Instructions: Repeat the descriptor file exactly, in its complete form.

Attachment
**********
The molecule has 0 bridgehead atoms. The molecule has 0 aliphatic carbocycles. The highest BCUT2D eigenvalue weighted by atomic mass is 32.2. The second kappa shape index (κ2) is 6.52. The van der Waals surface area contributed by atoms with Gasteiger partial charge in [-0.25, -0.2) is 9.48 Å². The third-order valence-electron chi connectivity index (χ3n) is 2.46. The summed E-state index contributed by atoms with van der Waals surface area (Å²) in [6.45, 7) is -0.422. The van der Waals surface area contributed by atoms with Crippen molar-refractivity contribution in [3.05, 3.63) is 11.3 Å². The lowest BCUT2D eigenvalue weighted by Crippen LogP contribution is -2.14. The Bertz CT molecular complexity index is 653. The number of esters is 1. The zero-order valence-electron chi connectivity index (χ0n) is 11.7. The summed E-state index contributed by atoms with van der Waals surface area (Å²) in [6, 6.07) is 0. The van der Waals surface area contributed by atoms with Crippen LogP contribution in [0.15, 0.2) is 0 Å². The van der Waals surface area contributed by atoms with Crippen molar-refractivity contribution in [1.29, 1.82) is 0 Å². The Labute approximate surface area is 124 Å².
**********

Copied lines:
The molecule has 0 bridgehead atoms. The molecule has 0 aliphatic carbocycles. The highest BCUT2D eigenvalue weighted by atomic mass is 32.2. The second kappa shape index (κ2) is 6.52. The van der Waals surface area contributed by atoms with Gasteiger partial charge in [-0.25, -0.2) is 9.48 Å². The third-order valence-electron chi connectivity index (χ3n) is 2.46. The summed E-state index contributed by atoms with van der Waals surface area (Å²) in [6.45, 7) is -0.422. The van der Waals surface area contributed by atoms with Crippen molar-refractivity contribution in [3.05, 3.63) is 11.3 Å². The lowest BCUT2D eigenvalue weighted by Crippen LogP contribution is -2.14. The Bertz CT molecular complexity index is 653. The number of esters is 1. The zero-order valence-electron chi connectivity index (χ0n) is 11.7. The summed E-state index contributed by atoms with van der Waals surface area (Å²) in [6, 6.07) is 0. The van der Waals surface area contributed by atoms with Crippen LogP contribution in [0.15, 0.2) is 0 Å². The van der Waals surface area contributed by atoms with Crippen molar-refractivity contribution in [1.29, 1.82) is 0 Å². The Labute approximate surface area is 124 Å².